Scott Shafer has had some rocky starts to his tenure at Syracuse. He named fifth-year transfer Drew Allen as his starting quarterback to begin last season. That lasted only two weeks because Allen was so ineffective. Shafer changed his mind amid public pressure and decided to let the younger, inexperienced Terrel Hunt lead the team under center.
This season the team has been mired in a putrid offensive slump, a three-game losing streak, and he’s decided to change play-callers. The question SU fans have today is: Does Shafer have incredible guts as a leader, willing to stray away from the prepared script? Or is he merely reacting in desperation to save the season (and maybe his job)?
Last year, the change worked. Hunt became an explosive part of the attack, and led SU to a bowl win. Orange fans can only hope this change has the same effect. In both cases, however, there really was no other options. Last year Allen was so bad a change was mandatory or the season would’ve collapsed. This week is not much different. Staying the course with George McDonald felt like whistling on the Titanic. The offense was clearly getting worse by the game, and the season was again on the verge of disaster.
Hunt has an injured leg and will be out at least a month. The problem is there is no soft landing for Tim Lester. Nobody expects the Orange to stay within Vegas’ number (22.5) let alone upset the #1 Seminoles in the Dome. Shafer has to control the locker room, adjust the players to the changes, and find a way to make his team look decent on national television for the third try in three weeks.
Who gets the nod under center? The new depth chart lists both sophomore Austin Wilson and freshmen AJ Long as the starters. Wilson has already played this season in relief of Hunt, while Long hasn’t seen a snap in a real game.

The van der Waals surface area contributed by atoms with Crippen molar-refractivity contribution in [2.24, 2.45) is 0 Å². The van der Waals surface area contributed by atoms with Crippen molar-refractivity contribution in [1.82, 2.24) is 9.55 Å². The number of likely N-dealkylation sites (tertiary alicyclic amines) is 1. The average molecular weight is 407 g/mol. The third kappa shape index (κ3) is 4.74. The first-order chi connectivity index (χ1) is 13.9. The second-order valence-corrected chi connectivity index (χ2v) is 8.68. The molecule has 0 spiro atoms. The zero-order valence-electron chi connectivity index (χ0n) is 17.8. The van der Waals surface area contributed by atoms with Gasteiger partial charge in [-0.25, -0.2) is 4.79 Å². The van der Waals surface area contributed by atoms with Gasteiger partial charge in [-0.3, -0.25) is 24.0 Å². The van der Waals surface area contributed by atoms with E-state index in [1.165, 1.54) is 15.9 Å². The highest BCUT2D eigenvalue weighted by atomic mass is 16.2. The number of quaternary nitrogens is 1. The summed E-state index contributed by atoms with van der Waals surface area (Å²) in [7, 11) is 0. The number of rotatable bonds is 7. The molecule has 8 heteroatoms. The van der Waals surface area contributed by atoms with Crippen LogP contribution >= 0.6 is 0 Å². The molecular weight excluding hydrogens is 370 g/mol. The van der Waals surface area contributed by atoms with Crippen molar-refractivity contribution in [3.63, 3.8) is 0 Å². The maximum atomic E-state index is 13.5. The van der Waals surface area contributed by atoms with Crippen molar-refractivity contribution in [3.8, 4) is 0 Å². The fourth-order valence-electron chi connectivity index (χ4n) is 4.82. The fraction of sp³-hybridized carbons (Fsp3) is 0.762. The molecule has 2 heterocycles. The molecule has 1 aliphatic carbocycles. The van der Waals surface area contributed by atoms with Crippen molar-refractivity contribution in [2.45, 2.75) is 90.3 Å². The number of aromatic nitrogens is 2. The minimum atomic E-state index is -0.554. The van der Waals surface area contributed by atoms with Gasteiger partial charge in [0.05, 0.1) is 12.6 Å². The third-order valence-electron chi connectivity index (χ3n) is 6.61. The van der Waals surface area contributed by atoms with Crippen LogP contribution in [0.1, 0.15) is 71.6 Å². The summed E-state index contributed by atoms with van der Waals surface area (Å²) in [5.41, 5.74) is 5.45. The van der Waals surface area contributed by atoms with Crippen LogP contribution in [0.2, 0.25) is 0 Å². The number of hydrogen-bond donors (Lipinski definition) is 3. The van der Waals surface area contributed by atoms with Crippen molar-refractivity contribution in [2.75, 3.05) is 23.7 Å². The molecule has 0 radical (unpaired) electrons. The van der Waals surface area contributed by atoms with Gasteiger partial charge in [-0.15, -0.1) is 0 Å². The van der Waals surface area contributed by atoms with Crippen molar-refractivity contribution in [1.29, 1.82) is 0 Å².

Wilson is 11-for-20 on the year for just 89 yards in relief against Villanova. While he has a good arm, his skill set does not match the zone read offense that Syracuse runs. He can’t run like Hunt, and therefore cannot fool the defense into keeping the ball himself.
Long, on the other hand, is a wild card. We only know about his strong training camp and natural leadership skills. The true freshman can make plays with his feet, like Hunt, and is extremely competitive. While his talent is raw and ungroomed, he certainly has the poise to succeed in a starting role. Asking him to do it against the defending National Champions is another story, though.
When Shafer and Lester officially name their starter, there will be a ripple effect. Naming Long the starter may show a willingness to move on from Hunt. Shafer has an opportunity to make his next statement, and it starts with Saturday’s quarterback and ends with Saturday’s effort. If this pays off and the season is rectified, Shafer will deserve the benefit of the doubt in making changes. If the offense still stinks, it’ll make fans worried there are no real solutions and Shafer isn’t the man for this job.
Posted: Jason Weingold